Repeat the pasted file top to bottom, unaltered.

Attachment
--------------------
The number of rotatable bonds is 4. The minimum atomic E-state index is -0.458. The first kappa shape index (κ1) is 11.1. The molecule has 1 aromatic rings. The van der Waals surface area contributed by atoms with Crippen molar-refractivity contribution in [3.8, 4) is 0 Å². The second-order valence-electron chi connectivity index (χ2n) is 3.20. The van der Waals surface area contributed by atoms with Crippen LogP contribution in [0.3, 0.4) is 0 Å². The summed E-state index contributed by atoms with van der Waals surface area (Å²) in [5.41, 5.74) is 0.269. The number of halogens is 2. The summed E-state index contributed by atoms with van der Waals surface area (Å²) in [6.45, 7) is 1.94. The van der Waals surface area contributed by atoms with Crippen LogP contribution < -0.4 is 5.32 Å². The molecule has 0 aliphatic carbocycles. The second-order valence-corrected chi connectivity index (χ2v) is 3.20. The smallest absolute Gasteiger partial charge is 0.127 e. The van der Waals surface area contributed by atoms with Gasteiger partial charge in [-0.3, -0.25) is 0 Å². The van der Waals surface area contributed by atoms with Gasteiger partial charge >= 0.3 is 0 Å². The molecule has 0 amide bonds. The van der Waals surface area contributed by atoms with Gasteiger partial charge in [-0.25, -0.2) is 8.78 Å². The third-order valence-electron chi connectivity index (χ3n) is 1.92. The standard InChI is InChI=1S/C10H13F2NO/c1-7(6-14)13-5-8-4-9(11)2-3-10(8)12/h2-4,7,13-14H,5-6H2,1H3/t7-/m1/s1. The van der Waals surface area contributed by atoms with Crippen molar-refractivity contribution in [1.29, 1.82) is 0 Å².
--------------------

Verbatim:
The number of rotatable bonds is 4. The minimum atomic E-state index is -0.458. The first kappa shape index (κ1) is 11.1. The molecule has 1 aromatic rings. The van der Waals surface area contributed by atoms with Crippen molar-refractivity contribution in [3.8, 4) is 0 Å². The second-order valence-electron chi connectivity index (χ2n) is 3.20. The van der Waals surface area contributed by atoms with Crippen LogP contribution in [0.3, 0.4) is 0 Å². The summed E-state index contributed by atoms with van der Waals surface area (Å²) in [5.41, 5.74) is 0.269. The number of halogens is 2. The summed E-state index contributed by atoms with van der Waals surface area (Å²) in [6.45, 7) is 1.94. The van der Waals surface area contributed by atoms with Crippen LogP contribution < -0.4 is 5.32 Å². The molecule has 0 aliphatic carbocycles. The second-order valence-corrected chi connectivity index (χ2v) is 3.20. The smallest absolute Gasteiger partial charge is 0.127 e. The van der Waals surface area contributed by atoms with Gasteiger partial charge in [-0.3, -0.25) is 0 Å². The van der Waals surface area contributed by atoms with Gasteiger partial charge >= 0.3 is 0 Å². The molecule has 0 amide bonds. The van der Waals surface area contributed by atoms with Gasteiger partial charge in [-0.25, -0.2) is 8.78 Å². The third-order valence-electron chi connectivity index (χ3n) is 1.92. The standard InChI is InChI=1S/C10H13F2NO/c1-7(6-14)13-5-8-4-9(11)2-3-10(8)12/h2-4,7,13-14H,5-6H2,1H3/t7-/m1/s1. The van der Waals surface area contributed by atoms with Crippen molar-refractivity contribution in [1.29, 1.82) is 0 Å².